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Corporate Social Responsibility?Human Rights in the New Global Economy$
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Charlotte Walker-Said and John D. Kelly

Print publication date: 2015

Print ISBN-13: 9780226244273

Published to Chicago Scholarship Online: January 2016

DOI: 10.7208/chicago/9780226244440.001.0001

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PRINTED FROM CHICAGO SCHOLARSHIP ONLINE (www.chicago.universitypressscholarship.com). (c) Copyright University of Chicago Press, 2019. All Rights Reserved. An individual user may print out a PDF of a single chapter of a monograph in CHSO for personal use.date: 23 October 2019

Sanction and Socialize

Sanction and Socialize

Military Command Responsibility and Corporate Accountability for Atrocities

Chapter:
(p.175) Chapter Eight Sanction and Socialize
Source:
Corporate Social Responsibility?
Author(s):

Scott A. Gilmore

Publisher:
University of Chicago Press
DOI:10.7208/chicago/9780226244440.003.0008

The CSR movement faces a dilemma between the penal code of sanctions and the honor code of self-regulation. To escape this binary, this Chapter draws lessons from the laws of war. Mitigating the human rights impact of war and business are similar projects. Both graft humanitarian concerns onto hierarchical organizations whose missions seem contrary to human rights. But the laws of war offer a regulatory model: the doctrine of command responsibility. This regime fuses sanctions with socialization. It requires commanders to instill cultures of compliance, and it penalizes them for failing to prevent or punish human rights abuses committed by their subordinates. This Chapter argues that the CSR project should embrace corporate command responsibility to incentivize industry self-regulation.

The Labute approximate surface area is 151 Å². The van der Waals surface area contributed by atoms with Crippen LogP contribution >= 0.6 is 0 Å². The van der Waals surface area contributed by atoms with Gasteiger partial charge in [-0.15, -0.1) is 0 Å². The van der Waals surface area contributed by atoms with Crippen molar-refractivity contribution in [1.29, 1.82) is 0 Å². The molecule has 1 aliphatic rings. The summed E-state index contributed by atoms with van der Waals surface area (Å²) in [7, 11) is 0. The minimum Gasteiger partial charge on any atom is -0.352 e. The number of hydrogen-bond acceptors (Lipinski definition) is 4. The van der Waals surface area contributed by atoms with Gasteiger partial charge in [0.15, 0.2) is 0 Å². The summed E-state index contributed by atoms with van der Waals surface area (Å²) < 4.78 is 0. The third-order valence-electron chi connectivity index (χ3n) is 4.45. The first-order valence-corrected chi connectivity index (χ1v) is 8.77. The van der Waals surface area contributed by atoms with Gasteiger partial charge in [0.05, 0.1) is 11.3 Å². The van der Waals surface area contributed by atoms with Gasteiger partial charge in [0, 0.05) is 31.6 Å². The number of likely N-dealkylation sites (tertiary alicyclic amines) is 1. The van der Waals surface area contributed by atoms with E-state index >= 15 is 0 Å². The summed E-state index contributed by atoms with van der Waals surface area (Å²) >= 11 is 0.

Keywords:   corporate social responsibility, international criminal law, command responsibility, organizational theory, Alien Tort Statute

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